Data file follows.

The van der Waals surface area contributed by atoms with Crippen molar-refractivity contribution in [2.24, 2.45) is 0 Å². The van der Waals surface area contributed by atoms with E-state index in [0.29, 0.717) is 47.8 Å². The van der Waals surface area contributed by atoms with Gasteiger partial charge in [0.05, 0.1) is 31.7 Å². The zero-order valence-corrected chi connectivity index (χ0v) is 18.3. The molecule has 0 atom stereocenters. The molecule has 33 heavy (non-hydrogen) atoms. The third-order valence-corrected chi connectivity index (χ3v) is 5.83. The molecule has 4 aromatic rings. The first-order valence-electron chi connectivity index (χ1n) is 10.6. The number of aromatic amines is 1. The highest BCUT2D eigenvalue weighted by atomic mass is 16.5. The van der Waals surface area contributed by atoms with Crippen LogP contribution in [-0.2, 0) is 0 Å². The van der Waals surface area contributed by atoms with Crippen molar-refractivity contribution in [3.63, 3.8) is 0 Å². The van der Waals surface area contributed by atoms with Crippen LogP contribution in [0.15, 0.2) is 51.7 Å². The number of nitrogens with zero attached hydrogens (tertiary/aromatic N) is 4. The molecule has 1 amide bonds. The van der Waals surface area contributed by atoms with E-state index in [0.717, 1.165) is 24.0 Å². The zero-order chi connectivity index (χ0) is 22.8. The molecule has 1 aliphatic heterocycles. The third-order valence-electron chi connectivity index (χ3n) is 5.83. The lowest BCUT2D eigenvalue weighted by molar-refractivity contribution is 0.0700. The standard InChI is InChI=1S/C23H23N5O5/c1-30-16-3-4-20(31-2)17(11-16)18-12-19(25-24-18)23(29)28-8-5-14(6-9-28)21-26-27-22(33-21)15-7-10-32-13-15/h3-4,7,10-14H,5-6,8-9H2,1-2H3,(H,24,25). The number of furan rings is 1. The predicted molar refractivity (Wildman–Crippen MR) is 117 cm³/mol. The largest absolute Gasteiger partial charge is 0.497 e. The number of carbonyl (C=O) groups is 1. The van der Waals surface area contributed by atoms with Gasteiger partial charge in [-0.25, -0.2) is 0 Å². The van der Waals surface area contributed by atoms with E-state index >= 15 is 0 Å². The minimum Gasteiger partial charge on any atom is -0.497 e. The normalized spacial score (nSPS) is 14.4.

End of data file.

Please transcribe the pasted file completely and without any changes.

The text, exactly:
The van der Waals surface area contributed by atoms with Crippen molar-refractivity contribution in [2.24, 2.45) is 0 Å². The van der Waals surface area contributed by atoms with E-state index in [0.29, 0.717) is 47.8 Å². The van der Waals surface area contributed by atoms with Gasteiger partial charge in [0.05, 0.1) is 31.7 Å². The zero-order valence-corrected chi connectivity index (χ0v) is 18.3. The molecule has 0 atom stereocenters. The molecule has 33 heavy (non-hydrogen) atoms. The third-order valence-corrected chi connectivity index (χ3v) is 5.83. The molecule has 4 aromatic rings. The first-order valence-electron chi connectivity index (χ1n) is 10.6. The number of aromatic amines is 1. The highest BCUT2D eigenvalue weighted by atomic mass is 16.5. The van der Waals surface area contributed by atoms with Crippen LogP contribution in [-0.2, 0) is 0 Å². The van der Waals surface area contributed by atoms with Crippen molar-refractivity contribution in [3.63, 3.8) is 0 Å². The van der Waals surface area contributed by atoms with Crippen LogP contribution in [0.15, 0.2) is 51.7 Å². The number of nitrogens with zero attached hydrogens (tertiary/aromatic N) is 4. The molecule has 1 amide bonds. The van der Waals surface area contributed by atoms with E-state index in [0.717, 1.165) is 24.0 Å². The zero-order chi connectivity index (χ0) is 22.8. The molecule has 1 aliphatic heterocycles. The third-order valence-electron chi connectivity index (χ3n) is 5.83. The lowest BCUT2D eigenvalue weighted by molar-refractivity contribution is 0.0700. The standard InChI is InChI=1S/C23H23N5O5/c1-30-16-3-4-20(31-2)17(11-16)18-12-19(25-24-18)23(29)28-8-5-14(6-9-28)21-26-27-22(33-21)15-7-10-32-13-15/h3-4,7,10-14H,5-6,8-9H2,1-2H3,(H,24,25). The number of furan rings is 1. The predicted molar refractivity (Wildman–Crippen MR) is 117 cm³/mol. The largest absolute Gasteiger partial charge is 0.497 e. The number of carbonyl (C=O) groups is 1. The van der Waals surface area contributed by atoms with Gasteiger partial charge in [-0.25, -0.2) is 0 Å². The van der Waals surface area contributed by atoms with E-state index >= 15 is 0 Å². The minimum Gasteiger partial charge on any atom is -0.497 e. The normalized spacial score (nSPS) is 14.4.